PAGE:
One of the things I’m working on presently is getting formal permission/and invitation from one of the district hospitals for us to start our project there this spring. Just wanted to update you all on the avenues we’re looking down and the contingency plans if we dead end…
– Assist International – Ray Schmidt, our contact there, has been busy in Rwanda installing 3 new ultrasound machines until basically this weekend. He’s to return to work next week and hopefully he’ll have been able to propose our plans to one of the hospitals he visited. I will hopefully be in touch with him about it next week.
– The Access Project – Dr. Blaise Karibushi is the country director. He will return to Rwanda this Monday and is really excited about the project. He’s going to work on getting us in at a hospital and with the MOH as of his return.
– Various contacts – this is the contingency plan presently! A number of you are living and working in Rwanda presently, and some have direct contacts at the MOH and district hospitals. If by mid December we don’t seem to be making any progress with the current plans, we’ll look down these other routes.
What do you think? please share any suggestions or other ideas you have! thanks
Hey Guys, something to please start thinking about…one of the potential sources of funding for our project is the Arnold P. Gold foundation. They award grants up to $25,000 to med students, residents, and faculty with the goal of promoting humanism in medicine. You can read more about it and see some examples here, http://humanism-in-medicine.org/intros/gWhatWeFund.html. With that in mind, how can we spin our project to emphasize the humanistic aspects of it? My thoughts so far:
– The physicians that travel will benefit from the experience of working with their Rwandan peers, they will learn about caring for patients in resource-poor settings. These experiences will help develop empathy and cultural competency, thereby promoting humanism in medicine.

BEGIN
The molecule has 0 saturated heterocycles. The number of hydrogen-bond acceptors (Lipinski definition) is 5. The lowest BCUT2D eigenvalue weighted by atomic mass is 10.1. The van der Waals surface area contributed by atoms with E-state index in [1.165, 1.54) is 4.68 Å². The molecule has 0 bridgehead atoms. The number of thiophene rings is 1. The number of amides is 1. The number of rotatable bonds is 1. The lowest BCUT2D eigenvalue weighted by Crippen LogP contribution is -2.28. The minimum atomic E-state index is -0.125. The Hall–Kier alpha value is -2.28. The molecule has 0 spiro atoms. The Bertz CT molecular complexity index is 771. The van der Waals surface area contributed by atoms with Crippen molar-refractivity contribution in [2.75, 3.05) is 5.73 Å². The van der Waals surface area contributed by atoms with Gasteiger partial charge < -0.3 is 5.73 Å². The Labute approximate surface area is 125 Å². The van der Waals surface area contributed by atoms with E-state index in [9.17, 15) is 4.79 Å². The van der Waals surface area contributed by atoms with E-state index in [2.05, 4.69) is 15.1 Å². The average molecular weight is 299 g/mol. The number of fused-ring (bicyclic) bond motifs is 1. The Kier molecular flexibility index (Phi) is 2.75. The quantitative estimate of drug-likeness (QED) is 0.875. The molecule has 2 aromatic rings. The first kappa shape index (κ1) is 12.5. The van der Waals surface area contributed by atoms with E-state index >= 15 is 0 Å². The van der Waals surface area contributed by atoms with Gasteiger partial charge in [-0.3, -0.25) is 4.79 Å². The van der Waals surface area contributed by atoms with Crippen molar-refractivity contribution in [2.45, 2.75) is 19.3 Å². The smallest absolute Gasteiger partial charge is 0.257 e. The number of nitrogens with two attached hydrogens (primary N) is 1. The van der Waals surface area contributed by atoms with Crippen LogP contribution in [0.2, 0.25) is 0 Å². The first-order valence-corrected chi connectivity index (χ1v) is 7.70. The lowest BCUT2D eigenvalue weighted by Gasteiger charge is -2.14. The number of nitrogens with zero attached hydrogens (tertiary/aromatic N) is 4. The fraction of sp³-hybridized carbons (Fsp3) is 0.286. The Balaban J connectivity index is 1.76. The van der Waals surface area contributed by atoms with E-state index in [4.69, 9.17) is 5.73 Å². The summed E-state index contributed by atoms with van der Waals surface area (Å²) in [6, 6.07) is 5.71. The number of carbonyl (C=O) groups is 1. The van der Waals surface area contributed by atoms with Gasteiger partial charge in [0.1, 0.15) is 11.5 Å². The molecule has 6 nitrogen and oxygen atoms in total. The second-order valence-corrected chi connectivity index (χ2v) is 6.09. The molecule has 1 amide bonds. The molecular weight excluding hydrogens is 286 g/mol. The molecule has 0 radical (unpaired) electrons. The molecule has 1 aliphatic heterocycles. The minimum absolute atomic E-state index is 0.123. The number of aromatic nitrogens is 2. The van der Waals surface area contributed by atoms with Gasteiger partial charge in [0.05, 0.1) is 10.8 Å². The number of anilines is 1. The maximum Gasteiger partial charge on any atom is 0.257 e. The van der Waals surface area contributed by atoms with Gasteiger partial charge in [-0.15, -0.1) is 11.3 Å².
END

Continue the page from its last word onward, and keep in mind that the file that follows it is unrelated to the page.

– Patients that use the district hospital for the most part are very poor. If a patient needs medical imaging (CT or US) they are often referred to a hospital in Kigali. This trip requires a full day from most rural locations, and the direct costs of transportation as well as implicit costs due to the time away from work/home. By teaching district hospital physicians to use a new imaging tool, less patients may require a trip to Kigali for imaging. Humanism is promoted by recognition that health is linked to economic situation.
what else? leave comments or send an e-mail please!
Please get in touch with me regarding any special talents or resources you have that can help in making this happen. Some things that have come to my mind are grant writing, finding funding to apply for, logistic coordination with the ministry of health and district hospital, curriculum/lecture/ppt development, research development, technological coordination of website and to transmit/store/analyze scans, administration/management, and writing for publication. Certainly many of you won’t be able to commit your time to specific jobs, but you can participate via an advisory role and still be a great help.